Horizon: Zero Dawn is an action-RPG, as basically all open world games are now. You’ll spend a lot of your time exploring the vast world. It’s a beautiful setting, but the actual exploration feels hampered in some regards. First of all, the waypointing is a bit aggressive and there’s a strong feeling that Guerrilla Games would rather you stick to the path please. There’s little reason to wander off the beaten track. Of course, you could always turn the way pointing off, but where Zelda’s Hyrule was filled with clear landmarks to orient yourself and navigate, trying to work your way through Horizon’s world without way points, or constantly pausing to look at your map, would be pretty much impossible. It just isn’t designed that way. This means that Horizon lacks the sense of adventure open world games, at their best, can have. The other issue is gathering materials for crafting ammo and potions, as well as medicinal herbs for healing. Constantly stopping to pick up every plant on your way, which shows up with a big symbol on your UI, upsets the momentum and pace of your journey. It means that you’re always looking at the next plant, rather than your destination. This isn’t a problem unique to Horizon; the Far Cry games are the worst for it I’ve played, but it’s a shame to see such a beautiful setting bogged down with all these superfluous mechanics. It may be an action RPG, but most of the best moments fit into the ‘action’ category and less into the ‘RPG.’

Where Horizon comes to life is the combat, and this is the main arena where I think Horizon could be said to have bested Zelda. There are fights against human foes, which some have criticised but I found fun enough. The core combat mechanics are very strong, unlike in the similarly bow and arrow focused Tomb Raider reboot series, so popping off bow and arrow headshots didn’t really get boring for me. Still, the main fun to be had are with the machines. There are a good range of machines to fight and you do, genuinely, have to adapt your strategies for each one. Horizon can be punishing if you’re unprepared, you have to think smart and lay traps and plans for taking down the most dangerous foes. Taking down some of the larger machines involved some of the most satisfying gaming experiences I’ve ever had. There’s something tactile about the machines which is wonderful. Different components can be shot off to weaken them in particular ways. It can be tempting to brute force your way through some of these guys, but it’s always more rewarding to give it some actual thought. The highlight for me was taking down my first Thunderjaw, which is essentially a robot T-rex. This involved shooting off its back mounted cannons, removing laser guns from its jaws, pinning it to the ground with ropes, before picking up its own cannon and blasting it to bits. This was my preferred strategy, but I’m sure there are other methods, such as using elemental trip wires or slingshotting bombs. One element which is a little bit underdeveloped is the ability to override machines. The side quests you do to progress this ability are brilliant, but ultimately it’s not as impactful as it may seem. One machine cab be hacked to ride, but all the others just assist you in combat. It’s an interesting idea and one I hope the inevitable sequel does more interesting things with.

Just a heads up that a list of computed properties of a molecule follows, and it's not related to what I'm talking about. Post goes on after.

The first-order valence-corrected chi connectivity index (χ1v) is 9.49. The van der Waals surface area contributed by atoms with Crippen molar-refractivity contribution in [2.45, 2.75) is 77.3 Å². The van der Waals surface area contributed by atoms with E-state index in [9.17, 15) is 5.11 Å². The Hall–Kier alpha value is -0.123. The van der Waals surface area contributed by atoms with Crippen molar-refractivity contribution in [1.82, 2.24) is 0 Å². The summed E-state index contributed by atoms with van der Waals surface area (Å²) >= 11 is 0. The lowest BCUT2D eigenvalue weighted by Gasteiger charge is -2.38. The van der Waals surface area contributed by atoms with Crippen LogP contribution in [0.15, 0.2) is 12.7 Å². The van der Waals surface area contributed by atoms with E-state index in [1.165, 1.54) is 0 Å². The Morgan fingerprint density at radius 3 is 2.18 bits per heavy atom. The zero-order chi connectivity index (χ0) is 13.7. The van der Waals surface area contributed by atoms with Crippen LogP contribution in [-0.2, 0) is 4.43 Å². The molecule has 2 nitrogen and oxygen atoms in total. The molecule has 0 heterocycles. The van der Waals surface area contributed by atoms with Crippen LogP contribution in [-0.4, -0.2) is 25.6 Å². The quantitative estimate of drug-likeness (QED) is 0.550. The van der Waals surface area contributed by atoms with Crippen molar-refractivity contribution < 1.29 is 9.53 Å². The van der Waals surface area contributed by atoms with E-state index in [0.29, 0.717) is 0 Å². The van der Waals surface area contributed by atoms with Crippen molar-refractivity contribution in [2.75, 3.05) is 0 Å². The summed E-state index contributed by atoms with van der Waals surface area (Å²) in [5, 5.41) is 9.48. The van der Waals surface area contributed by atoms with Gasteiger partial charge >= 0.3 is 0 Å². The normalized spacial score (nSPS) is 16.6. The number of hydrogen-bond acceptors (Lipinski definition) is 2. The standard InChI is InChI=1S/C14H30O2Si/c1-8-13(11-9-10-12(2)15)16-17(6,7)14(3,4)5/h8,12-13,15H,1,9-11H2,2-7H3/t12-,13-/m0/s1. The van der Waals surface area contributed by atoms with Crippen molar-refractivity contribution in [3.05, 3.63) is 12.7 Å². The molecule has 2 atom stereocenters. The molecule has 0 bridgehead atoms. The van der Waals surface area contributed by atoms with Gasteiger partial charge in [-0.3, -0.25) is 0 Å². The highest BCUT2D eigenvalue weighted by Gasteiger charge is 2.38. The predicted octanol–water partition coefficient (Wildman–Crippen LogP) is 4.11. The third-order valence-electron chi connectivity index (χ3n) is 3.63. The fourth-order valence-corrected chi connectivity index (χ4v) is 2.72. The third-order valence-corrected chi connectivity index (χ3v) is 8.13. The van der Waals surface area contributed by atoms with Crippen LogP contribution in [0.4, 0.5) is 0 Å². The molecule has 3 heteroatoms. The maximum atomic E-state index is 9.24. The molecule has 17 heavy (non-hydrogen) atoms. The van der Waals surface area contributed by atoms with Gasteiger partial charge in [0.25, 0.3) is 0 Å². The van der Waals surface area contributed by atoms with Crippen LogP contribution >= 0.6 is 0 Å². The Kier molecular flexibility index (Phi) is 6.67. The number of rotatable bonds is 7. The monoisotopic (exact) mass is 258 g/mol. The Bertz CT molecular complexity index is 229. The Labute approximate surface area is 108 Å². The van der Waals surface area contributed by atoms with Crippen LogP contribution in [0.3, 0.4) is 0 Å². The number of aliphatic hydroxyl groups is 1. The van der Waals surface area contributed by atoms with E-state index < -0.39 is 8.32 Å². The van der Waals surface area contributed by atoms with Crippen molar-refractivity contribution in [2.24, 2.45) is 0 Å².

The main quest is pretty lengthy and involved, with some fantastic set piece moments. Horizon is a big game with lots to do and in all fairness most of it is worth doing. Many of the side quests are fascinating, with their own stories and unique scenarios, which makes some feel essential and unmissable. We’re not quite at Witcher 3 side quest quality, but it’s the closest I’ve seen any other modern Western RPG reach. Alongside the more substantial quests are a lot of standard open world fare, but even these are made more engaging than usual. You still need to climb towers to reveal the map, but in Horizon the towers are mobile robot diplodocuses which you can hack. There are bandit camps to raid, but there aren’t too many to every get boring and they’re attached to Nils, one of the more interesting supporting characters. There are optional dungeons, known as Cauldrons, which allow you to override more machines. Hunting missions are always more than ‘kill x amount of y’, and usually offer interesting gameplay challenges, such as knocking the cannon of one creature, picking it up, and using it to kill another. Horizon doesn’t waste the player’s time with busywork. It may lack the sense of gentle wonder seen in Zelda, but it also avoids the open world game curse of feeling like a list of boxes to tick.